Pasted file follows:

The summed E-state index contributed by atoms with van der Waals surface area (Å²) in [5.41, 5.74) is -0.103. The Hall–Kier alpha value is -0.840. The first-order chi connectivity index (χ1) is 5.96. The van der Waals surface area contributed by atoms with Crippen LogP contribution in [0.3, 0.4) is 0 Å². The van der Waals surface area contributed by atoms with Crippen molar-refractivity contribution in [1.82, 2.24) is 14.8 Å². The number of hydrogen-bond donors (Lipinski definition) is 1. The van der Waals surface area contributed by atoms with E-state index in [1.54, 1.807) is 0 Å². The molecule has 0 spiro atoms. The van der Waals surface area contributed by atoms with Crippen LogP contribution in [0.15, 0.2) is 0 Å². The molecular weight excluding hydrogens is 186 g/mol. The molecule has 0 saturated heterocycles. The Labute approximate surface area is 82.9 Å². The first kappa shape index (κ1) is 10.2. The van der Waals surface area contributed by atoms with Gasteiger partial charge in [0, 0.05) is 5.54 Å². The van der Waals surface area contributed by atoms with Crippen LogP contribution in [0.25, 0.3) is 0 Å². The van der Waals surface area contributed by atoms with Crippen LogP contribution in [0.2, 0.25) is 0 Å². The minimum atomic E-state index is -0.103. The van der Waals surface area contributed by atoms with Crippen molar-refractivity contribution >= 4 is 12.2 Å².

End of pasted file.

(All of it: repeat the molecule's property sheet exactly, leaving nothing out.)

The summed E-state index contributed by atoms with van der Waals surface area (Å²) in [5.41, 5.74) is -0.103. The Hall–Kier alpha value is -0.840. The first-order chi connectivity index (χ1) is 5.96. The van der Waals surface area contributed by atoms with Crippen LogP contribution in [0.3, 0.4) is 0 Å². The van der Waals surface area contributed by atoms with Crippen molar-refractivity contribution in [1.82, 2.24) is 14.8 Å². The number of hydrogen-bond donors (Lipinski definition) is 1. The van der Waals surface area contributed by atoms with E-state index in [1.54, 1.807) is 0 Å². The molecule has 0 spiro atoms. The van der Waals surface area contributed by atoms with Crippen LogP contribution in [0.15, 0.2) is 0 Å². The molecular weight excluding hydrogens is 186 g/mol. The molecule has 0 saturated heterocycles. The Labute approximate surface area is 82.9 Å². The first kappa shape index (κ1) is 10.2. The van der Waals surface area contributed by atoms with Gasteiger partial charge in [0, 0.05) is 5.54 Å². The van der Waals surface area contributed by atoms with Crippen LogP contribution in [0.25, 0.3) is 0 Å². The van der Waals surface area contributed by atoms with Crippen LogP contribution in [0.2, 0.25) is 0 Å². The minimum atomic E-state index is -0.103. The van der Waals surface area contributed by atoms with Crippen molar-refractivity contribution >= 4 is 12.2 Å².